Northern Ireland news

Bollards placed to 'deter trespass' at Belfast bonfire site

Bollards and fencing at the site near Sandy Row in central Belfast. Picture by Mal McCann
Brendan Hughes

BOLLARDS and perimeter fencing to "deter trespass" have been placed by the Housing Executive at the site of a loyalist bonfire that last year damaged a Belfast apartment block.

It comes amid police and council enquiries after the site was recently used for an unauthorised car boot sale.

A contractor is also currently operating on the disused land as part of water mains upgrade works being carried out by NI Water.

The site – near Sandy Row and beside a city centre hotel – is owned by the Housing Executive (NIHE) and has annually been used without its permission for an Eleventh Night bonfire.

Last year windows were cracked and damaged at the nearby Victoria Place flats on Wellwood Street due to heat from the pyre.

It also faced controversy last year after The Irish News revealed Belfast City Council (BCC) had agreed to move and store around 300 pallets for the bonfire.

An investigation into the decision showed how council staff gave a "written assurance" to bonfire builders that the pallets would be returned before the Eleventh Night.

But councillors voted against returning pallets to the site after they learned of the arrangement.

In recent weeks a car boot sale has been spotted operating on the site. A flyer posted online says the car boot sale takes place on Sundays and costs £5 per car space.

Car boot sales fall under the definition of a market and so would require a licence from the council.

A BCC spokeswoman said: "This matter has just been brought to our attention and we are currently investigating."

An NIHE spokesman said: "We are aware of attempts to hold an unauthorised car boot sale at Wellwood Street in recent weeks, where a small number of cars have attempted to access the site for a time at the weekend.

"We have given no permission for any such use at this location.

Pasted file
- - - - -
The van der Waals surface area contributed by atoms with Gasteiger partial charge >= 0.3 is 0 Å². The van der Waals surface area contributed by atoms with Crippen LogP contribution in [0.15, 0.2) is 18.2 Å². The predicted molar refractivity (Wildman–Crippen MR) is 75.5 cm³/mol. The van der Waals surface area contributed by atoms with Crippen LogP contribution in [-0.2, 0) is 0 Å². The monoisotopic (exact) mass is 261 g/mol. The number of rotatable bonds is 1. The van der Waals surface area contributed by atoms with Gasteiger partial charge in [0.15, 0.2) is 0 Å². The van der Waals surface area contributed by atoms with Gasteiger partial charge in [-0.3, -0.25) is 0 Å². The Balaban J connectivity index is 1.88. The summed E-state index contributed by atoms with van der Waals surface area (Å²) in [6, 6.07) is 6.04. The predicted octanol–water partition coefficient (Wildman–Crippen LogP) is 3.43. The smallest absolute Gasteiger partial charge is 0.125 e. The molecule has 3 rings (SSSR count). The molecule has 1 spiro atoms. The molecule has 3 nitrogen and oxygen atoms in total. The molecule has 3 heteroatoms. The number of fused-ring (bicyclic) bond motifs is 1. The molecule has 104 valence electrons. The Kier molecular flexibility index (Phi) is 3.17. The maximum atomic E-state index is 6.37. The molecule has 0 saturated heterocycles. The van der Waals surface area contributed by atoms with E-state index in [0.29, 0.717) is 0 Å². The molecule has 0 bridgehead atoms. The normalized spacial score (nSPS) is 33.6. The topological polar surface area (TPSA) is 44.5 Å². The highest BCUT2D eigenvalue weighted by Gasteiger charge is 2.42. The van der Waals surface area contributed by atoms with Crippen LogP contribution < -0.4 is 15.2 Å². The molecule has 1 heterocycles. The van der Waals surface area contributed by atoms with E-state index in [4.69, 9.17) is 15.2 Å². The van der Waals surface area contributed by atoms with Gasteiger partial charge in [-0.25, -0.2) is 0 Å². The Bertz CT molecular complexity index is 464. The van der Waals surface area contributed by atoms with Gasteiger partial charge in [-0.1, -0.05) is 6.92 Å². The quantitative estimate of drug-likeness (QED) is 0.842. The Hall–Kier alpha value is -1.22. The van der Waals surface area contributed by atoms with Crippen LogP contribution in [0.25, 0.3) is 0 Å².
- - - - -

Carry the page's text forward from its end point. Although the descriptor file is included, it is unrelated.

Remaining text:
"Part of the site is currently in active use by a contractor.

"We have continued to secure the site by repairing and re-securing perimeter fencing and we have put bollards in place to deter trespass."

The spokesman said the works have cost £272 so far, and NIHE will "continue to secure the site as necessary".

Trevor Greer of Belfast South Community Resources (BSCR) said he understood "a couple of local guys" were behind the car boot sale and are "in the middle of going for licensing".

The community worker said police had also contacted him in recent weeks enquiring about the car boot sale.

Mr Greer said "without any doubt there will be a bonfire" built again on the site this year, but he said a car boot sale could help reduce possible anti-social behaviour by delaying bonfire materials being brought onto the land.

"In my opinion a car boot sale is a better option than 20 to 30 young people running about making a mess," he said.

In a statement a PSNI spokesman said: "Police have liaised with the owners of a site on Hope Street/Wellwood Street in Belfast about ongoing incidents of criminal damage to fencing and have provided crime prevention advice.

"Police on patrol on Sunday March 11 noted two vehicles and a small number people leaving the site just before noon."

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